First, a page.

This is a massive series – well, more like a bunch of series that follow each other and intertwine in interesting ways – but I can’t pick just one book because it’s the saga as a whole that I love so much. I’ve been following the books for almost a decade now, and there’s something so special about being able to pick up an old favorite book and remember where you were when you first read it, what stage of life you were in, how you felt about it the first time around. It’s wild to me that there are still new Shadowhunter books coming out, and that I’m enjoying the new ones just as much if not more than I enjoyed the old ones back in middle school.
I care so much about every single character in this extended universe. Cassandra Clare’s storytelling is also so complex; I have so much fun trying to fit all the puzzle pieces together and figure out what’s going to happen next. Because there are so many books, they explore so many different themes and character dynamics. I’m just constantly blown away by these books, and keep returning to them because they’re so much fun to read. The series is a bit difficult to get into (the first few books are rough), but the payoff is so, so worth it.
Lizzie: Six of Crows/Crooked Kingdom by Leigh Bardugo
Synopsis: Six of Crows is a fantasy novel written by American author Leigh Bardugo. The story follows a thieving crew and is primarily set in the city of Ketterdam, loosely inspired by Dutch Republic-era Amsterdam. The plot is told from third-person viewpoints of seven different characters
Part of me wants to say the Grishaverse, but I admit I didn’t enjoy the three main Shadow and Bone books as much as I enjoyed Six of Crows/Crooked Kingdom and King of Scars/Rule of Wolves, but if I have to pick, the book with Kaz Brekker and Inej Ghafa wins. Sorry, not sorry.
This is a recent book for me, and you’d think I’d be talking about a book that impacted my childhood here. I’m not – not just because Kenzie already covered Harry Potter beautifully, but also because I think the books we like necessarily change as we grow older, as different things impact us. Six of Crows/Crooked Kingdom, for me, are about the power of getting over your trauma. The main message of the books for me is that you aren’t what happened to you, and you aren’t the bad parts of you. Nothing defines you other than you, and the people you choose to surround yourself with. Well, that, and the idea that family is something you build for yourself, and that just gives me many, many feelings.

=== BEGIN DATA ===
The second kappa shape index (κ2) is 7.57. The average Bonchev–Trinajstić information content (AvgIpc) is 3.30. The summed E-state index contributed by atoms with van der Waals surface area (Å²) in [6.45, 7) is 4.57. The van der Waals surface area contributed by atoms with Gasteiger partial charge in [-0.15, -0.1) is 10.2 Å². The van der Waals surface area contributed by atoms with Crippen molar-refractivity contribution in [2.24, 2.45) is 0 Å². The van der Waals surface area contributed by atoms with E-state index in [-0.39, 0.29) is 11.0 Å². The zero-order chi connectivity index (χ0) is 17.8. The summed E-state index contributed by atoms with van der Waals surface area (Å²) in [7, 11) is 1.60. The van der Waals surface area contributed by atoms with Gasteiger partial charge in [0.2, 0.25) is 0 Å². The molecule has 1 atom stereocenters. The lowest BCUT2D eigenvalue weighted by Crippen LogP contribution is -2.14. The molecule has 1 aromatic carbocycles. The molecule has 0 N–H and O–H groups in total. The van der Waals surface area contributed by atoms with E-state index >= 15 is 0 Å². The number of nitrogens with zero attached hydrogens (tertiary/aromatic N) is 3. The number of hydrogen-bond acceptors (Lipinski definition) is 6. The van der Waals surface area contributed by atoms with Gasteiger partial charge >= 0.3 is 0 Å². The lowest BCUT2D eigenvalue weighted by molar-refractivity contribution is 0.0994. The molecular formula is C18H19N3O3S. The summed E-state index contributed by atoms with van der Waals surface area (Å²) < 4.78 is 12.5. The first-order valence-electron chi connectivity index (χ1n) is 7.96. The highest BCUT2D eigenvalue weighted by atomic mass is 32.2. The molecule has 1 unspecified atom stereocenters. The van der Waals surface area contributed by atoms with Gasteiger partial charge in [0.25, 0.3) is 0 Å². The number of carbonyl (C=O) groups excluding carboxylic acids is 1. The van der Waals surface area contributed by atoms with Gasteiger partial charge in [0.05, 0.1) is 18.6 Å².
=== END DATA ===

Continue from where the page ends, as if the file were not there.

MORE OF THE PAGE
Synopsis: Everyone knows that Colin Bridgerton is the most charming man in London. Penelope Featherington has secretly adored her best friend’s brother for…well, it feels like forever. After half a lifetime of watching Colin Bridgerton from afar, she thinks she knows everything about him, until she stumbles across his deepest secret…and fears she doesn’t know him at all.
Colin Bridgerton is tired of being thought nothing but an empty-headed charmer, tired of everyone’s preoccupation with the notorious gossip columnist Lady Whistledown, who can’t seem to publish an edition without mentioning him in the first paragraph. But when Colin returns to London from a trip abroad he discovers nothing in his life is quite the same – especially Penelope Featherington! The girl haunting his dreams. But when he discovers that Penelope has secrets of her own, this elusive bachelor must decide…is she his biggest threat – or his promise of a happy ending?
There are way too many books in the world that I love to pick my absolute favorite, but Romancing Mr. Bridgerton is my comfort read. This book has never let me down when I need a smile on my face.
I come back to Colin and Penelope time and time again. Not just for the romance, but the characters. So many women can identify with Penelope — witty, funny, talented, but not in line with society’s standards of beauty or style. She uses her skills as a writer and sense of humor to not only make commentary on the very society that shuns her but to make bank. She is a queen and I love her. And let’s talk about Colin – he feels out of place in his family of successful people and yes, for a while, he is an idiot because he does not notice Penelope right in front of his face. But when he does? He is so proud of his lady that he could explode from it.
Romancing Mr. Bridgerton hits that unrequited love to romance sweet spot that makes me melt every time I read it. Their banter is so funny and their sex scenes are delightfully steamy (hey, if the carriage is rocking, don’t come knocking). Reading this book is like getting a warm hug.
What books are your favorite or had an impact on your life? In honor of World Book Day, share with us in the comments!